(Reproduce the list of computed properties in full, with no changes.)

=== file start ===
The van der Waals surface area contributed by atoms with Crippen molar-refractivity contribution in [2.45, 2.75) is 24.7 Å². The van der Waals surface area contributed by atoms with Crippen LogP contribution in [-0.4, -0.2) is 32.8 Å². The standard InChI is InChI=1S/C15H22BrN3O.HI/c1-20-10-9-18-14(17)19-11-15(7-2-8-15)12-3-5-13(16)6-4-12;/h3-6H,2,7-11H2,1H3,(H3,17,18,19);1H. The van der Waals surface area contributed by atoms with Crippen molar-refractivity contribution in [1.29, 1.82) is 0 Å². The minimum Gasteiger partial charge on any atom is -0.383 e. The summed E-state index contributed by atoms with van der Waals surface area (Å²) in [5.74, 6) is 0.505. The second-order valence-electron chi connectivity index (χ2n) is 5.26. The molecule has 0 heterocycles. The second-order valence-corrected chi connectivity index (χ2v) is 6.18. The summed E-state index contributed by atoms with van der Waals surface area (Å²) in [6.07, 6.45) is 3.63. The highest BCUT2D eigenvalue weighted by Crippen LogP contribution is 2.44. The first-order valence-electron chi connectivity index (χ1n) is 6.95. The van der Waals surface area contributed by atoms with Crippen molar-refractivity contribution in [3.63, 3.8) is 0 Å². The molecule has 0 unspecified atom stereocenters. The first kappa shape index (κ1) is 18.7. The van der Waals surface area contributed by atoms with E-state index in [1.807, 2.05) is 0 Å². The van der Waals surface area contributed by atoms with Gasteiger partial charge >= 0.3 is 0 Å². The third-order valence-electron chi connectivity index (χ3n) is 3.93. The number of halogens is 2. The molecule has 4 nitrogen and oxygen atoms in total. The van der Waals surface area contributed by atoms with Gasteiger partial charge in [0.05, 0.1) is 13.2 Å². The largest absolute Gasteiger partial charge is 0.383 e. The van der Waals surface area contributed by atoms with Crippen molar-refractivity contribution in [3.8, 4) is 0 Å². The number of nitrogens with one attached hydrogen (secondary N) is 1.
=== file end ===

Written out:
The van der Waals surface area contributed by atoms with Crippen molar-refractivity contribution in [2.45, 2.75) is 24.7 Å². The van der Waals surface area contributed by atoms with Crippen LogP contribution in [-0.4, -0.2) is 32.8 Å². The standard InChI is InChI=1S/C15H22BrN3O.HI/c1-20-10-9-18-14(17)19-11-15(7-2-8-15)12-3-5-13(16)6-4-12;/h3-6H,2,7-11H2,1H3,(H3,17,18,19);1H. The van der Waals surface area contributed by atoms with Crippen molar-refractivity contribution in [1.29, 1.82) is 0 Å². The minimum Gasteiger partial charge on any atom is -0.383 e. The summed E-state index contributed by atoms with van der Waals surface area (Å²) in [5.74, 6) is 0.505. The second-order valence-electron chi connectivity index (χ2n) is 5.26. The molecule has 0 heterocycles. The second-order valence-corrected chi connectivity index (χ2v) is 6.18. The summed E-state index contributed by atoms with van der Waals surface area (Å²) in [6.07, 6.45) is 3.63. The highest BCUT2D eigenvalue weighted by Crippen LogP contribution is 2.44. The first-order valence-electron chi connectivity index (χ1n) is 6.95. The van der Waals surface area contributed by atoms with Crippen molar-refractivity contribution in [3.63, 3.8) is 0 Å². The molecule has 0 unspecified atom stereocenters. The first kappa shape index (κ1) is 18.7. The van der Waals surface area contributed by atoms with E-state index in [1.807, 2.05) is 0 Å². The van der Waals surface area contributed by atoms with Gasteiger partial charge >= 0.3 is 0 Å². The third-order valence-electron chi connectivity index (χ3n) is 3.93. The number of halogens is 2. The molecule has 4 nitrogen and oxygen atoms in total. The van der Waals surface area contributed by atoms with Gasteiger partial charge in [0.05, 0.1) is 13.2 Å². The largest absolute Gasteiger partial charge is 0.383 e. The van der Waals surface area contributed by atoms with Crippen molar-refractivity contribution in [3.8, 4) is 0 Å². The number of nitrogens with one attached hydrogen (secondary N) is 1.